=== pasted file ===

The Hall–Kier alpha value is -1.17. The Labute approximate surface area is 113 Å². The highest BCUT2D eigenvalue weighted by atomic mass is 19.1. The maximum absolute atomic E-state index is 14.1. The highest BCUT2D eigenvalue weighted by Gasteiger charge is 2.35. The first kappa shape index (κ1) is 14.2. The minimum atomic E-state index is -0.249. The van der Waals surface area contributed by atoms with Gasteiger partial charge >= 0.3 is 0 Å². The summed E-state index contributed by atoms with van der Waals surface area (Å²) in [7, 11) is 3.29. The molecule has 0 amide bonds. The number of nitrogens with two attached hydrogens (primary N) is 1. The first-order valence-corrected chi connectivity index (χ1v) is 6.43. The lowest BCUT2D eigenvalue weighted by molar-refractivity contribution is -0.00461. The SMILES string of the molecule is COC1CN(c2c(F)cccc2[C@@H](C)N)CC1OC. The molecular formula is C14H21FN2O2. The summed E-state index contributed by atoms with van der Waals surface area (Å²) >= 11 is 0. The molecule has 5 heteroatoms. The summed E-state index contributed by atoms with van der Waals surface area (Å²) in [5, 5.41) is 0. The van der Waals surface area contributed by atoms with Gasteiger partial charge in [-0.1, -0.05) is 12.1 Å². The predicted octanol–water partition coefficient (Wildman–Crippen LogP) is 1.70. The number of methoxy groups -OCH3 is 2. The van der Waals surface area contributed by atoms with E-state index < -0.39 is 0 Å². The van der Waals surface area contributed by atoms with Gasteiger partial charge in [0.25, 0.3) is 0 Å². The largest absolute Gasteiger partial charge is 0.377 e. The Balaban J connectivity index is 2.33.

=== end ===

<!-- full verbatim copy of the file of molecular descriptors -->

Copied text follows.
The Hall–Kier alpha value is -1.17. The Labute approximate surface area is 113 Å². The highest BCUT2D eigenvalue weighted by atomic mass is 19.1. The maximum absolute atomic E-state index is 14.1. The highest BCUT2D eigenvalue weighted by Gasteiger charge is 2.35. The first kappa shape index (κ1) is 14.2. The minimum atomic E-state index is -0.249. The van der Waals surface area contributed by atoms with Gasteiger partial charge >= 0.3 is 0 Å². The summed E-state index contributed by atoms with van der Waals surface area (Å²) in [7, 11) is 3.29. The molecule has 0 amide bonds. The number of nitrogens with two attached hydrogens (primary N) is 1. The first-order valence-corrected chi connectivity index (χ1v) is 6.43. The lowest BCUT2D eigenvalue weighted by molar-refractivity contribution is -0.00461. The SMILES string of the molecule is COC1CN(c2c(F)cccc2[C@@H](C)N)CC1OC. The molecular formula is C14H21FN2O2. The summed E-state index contributed by atoms with van der Waals surface area (Å²) >= 11 is 0. The molecule has 5 heteroatoms. The summed E-state index contributed by atoms with van der Waals surface area (Å²) in [5, 5.41) is 0. The van der Waals surface area contributed by atoms with Gasteiger partial charge in [-0.1, -0.05) is 12.1 Å². The predicted octanol–water partition coefficient (Wildman–Crippen LogP) is 1.70. The number of methoxy groups -OCH3 is 2. The van der Waals surface area contributed by atoms with E-state index < -0.39 is 0 Å². The van der Waals surface area contributed by atoms with Gasteiger partial charge in [0.25, 0.3) is 0 Å². The largest absolute Gasteiger partial charge is 0.377 e. The Balaban J connectivity index is 2.33.